# Can a ciphertext be decrypted to 2 meaningful messages?

Suppose I have two messages $M_1$ and $M_2$ and I have two different symmetric keys $k_1,k_2$.

Is it possible to achieve this?

$CipherText(M_1)_{k_1}$ = $CipherText(M_2)_{k_2}$

Edit: Im asking for standard ciphers used in practice, not for theorical ones.

• Are you asking about a particular cipher like AES or are you interested in some academic constructions too? Commented Jan 25, 2018 at 14:30
• Im asking for ciphers that are used in practice, thanks for pointing it out. Commented Jan 25, 2018 at 14:33
• With the One-time pad (which you should never use anyways), given $M_1$, $M_2$, a random $k_1$, and $C_1$ (the encryption of $M_1$ with $k_1$), I can find (quite easily) a $k_2$ that would decrypt $C_1$ to $M_2$. I didn't post this as an answer as I don't consider OTP to be a "standard cipher". Is there any problem with this scenario (beyond the use of OTP)? Commented Jan 25, 2018 at 14:35
• The question is ill-posed: if your already have the messages and keys, then either the equality holds, or not. A better question would be to ask if we can construct $M_1$ or/and $M_2$ matching this for given other variables (the answer is yes for all block ciphers and most ciphers not giving authentication; hint: use decryption to exhibit $M_2$). Or if we can construct $k_1$ or/and $k_2$ matching this for given other variables (that's harder, and practically impossible for many ciphers). We should of course reject solutions with $M_1=M_2$ and $k_1=k_2$.
– fgrieu
Commented Jan 25, 2018 at 15:24
• very related answers to this question discuss technicalities of how to do it with modern ciphers. crypto.stackexchange.com/questions/1001/… Commented Mar 27, 2018 at 13:20

This is actually possible in practice because to us, human beings, a "meaningful message" can be a file.

Now, depending how we encrypt our files, we have more or less slack variables at hand to play around with the resulting ciphertexts.

Ange Albertini played a lot with file formats and he actually has a PoC where he encrypts given images into other files, even valid images... Or where he encrypts a JPG into a PNG if using AES and into a PDF if using 3DES... Or even worse!

(image by Ange Albertini, CC3.0BY)

How comes? Well, this is mostly done by abusing the way the modes of operation work, as well as the way the file formats work.

When you encrypt a file using AES CBC, for instance, you can choose your IV, which means that you can control the first 128 bits of your ciphertext. Furthermore you can also append any plaintext data at the end of your ciphertext, and it will get encrypted when you decrypt your ciphertext, but it also means that you can obtain its corresponding ciphertext so that it gets decrypted when you encrypt your plaintext appended with that ciphertext...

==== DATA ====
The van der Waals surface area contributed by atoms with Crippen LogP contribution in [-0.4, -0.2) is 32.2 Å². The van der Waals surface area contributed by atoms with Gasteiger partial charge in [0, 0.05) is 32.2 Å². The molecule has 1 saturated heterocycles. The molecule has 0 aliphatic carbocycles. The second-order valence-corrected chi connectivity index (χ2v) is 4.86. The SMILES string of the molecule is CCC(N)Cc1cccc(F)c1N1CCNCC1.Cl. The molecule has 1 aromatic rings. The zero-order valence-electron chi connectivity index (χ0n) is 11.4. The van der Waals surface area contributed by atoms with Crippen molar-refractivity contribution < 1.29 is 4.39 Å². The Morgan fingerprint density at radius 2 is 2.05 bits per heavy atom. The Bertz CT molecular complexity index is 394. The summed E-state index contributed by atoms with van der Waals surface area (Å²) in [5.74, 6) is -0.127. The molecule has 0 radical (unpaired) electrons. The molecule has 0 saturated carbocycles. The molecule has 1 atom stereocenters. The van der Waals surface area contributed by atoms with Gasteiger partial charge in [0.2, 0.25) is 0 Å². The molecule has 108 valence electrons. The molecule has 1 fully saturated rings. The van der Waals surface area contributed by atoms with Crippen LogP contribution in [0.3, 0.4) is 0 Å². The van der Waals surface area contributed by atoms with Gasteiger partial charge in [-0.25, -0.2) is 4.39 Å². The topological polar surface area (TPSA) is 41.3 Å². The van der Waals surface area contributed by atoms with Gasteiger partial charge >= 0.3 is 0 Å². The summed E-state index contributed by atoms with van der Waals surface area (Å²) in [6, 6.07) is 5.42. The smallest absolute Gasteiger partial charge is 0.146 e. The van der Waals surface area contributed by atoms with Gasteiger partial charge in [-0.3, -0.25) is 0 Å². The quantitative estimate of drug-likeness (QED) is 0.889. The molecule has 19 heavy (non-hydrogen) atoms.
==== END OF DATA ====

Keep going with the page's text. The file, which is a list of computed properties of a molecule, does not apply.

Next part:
With this two details you already have plenty of room to play around with the file formats in a way that would produce valid files when encrypted/decrypted!

Now, a question that was not addressed by Ange is whether this is secure... Well, as long as you are appending encrypted data or that you are not reusing your IVs, this does actually protects the content of your files (especially Ange's limited deniability example), as long as your secret key remain secret... (But it might be a problem in the case of CBC, depending on your use of the cipher, as it mandates most of the time the IVs to be unpredictable, unlike CTR where it suffices to have unique nonces.)

So, is it possible to do the same in the other direction, decrypting into two different files given different keys? Well, if you can have different IVs, then yes, it is possible using the same kind of tricks that Ange used.

In the end, is this related to the way the actual ciphers work? No, not at all. This is not a cryptographic property, but a consequence of the file formats' malleability.

Since a symmetric encryption is a reversible permutation determined by the key it is always possible to decrypt an encrypted message with another key. Whether the result is meaningful or not depends on the type of message one is using. If we are talking about English texts the answer is that it is rather unlikely. For binary messages the likelihood is higher. It depends on what proportion of possible bit combinations are meaningful messages.

• Disagree, take a stream cipher and let's assume my two messages are "dog" and "cat". Pick $k_1$ at random and you should be able to bruteforce $k_2$ fairly easily. The messages are only 24 bits, so finding the right key such that "cat" encrypt to the same thing as "dog" (under the other key) wouldn't take long. Commented Jan 25, 2018 at 23:56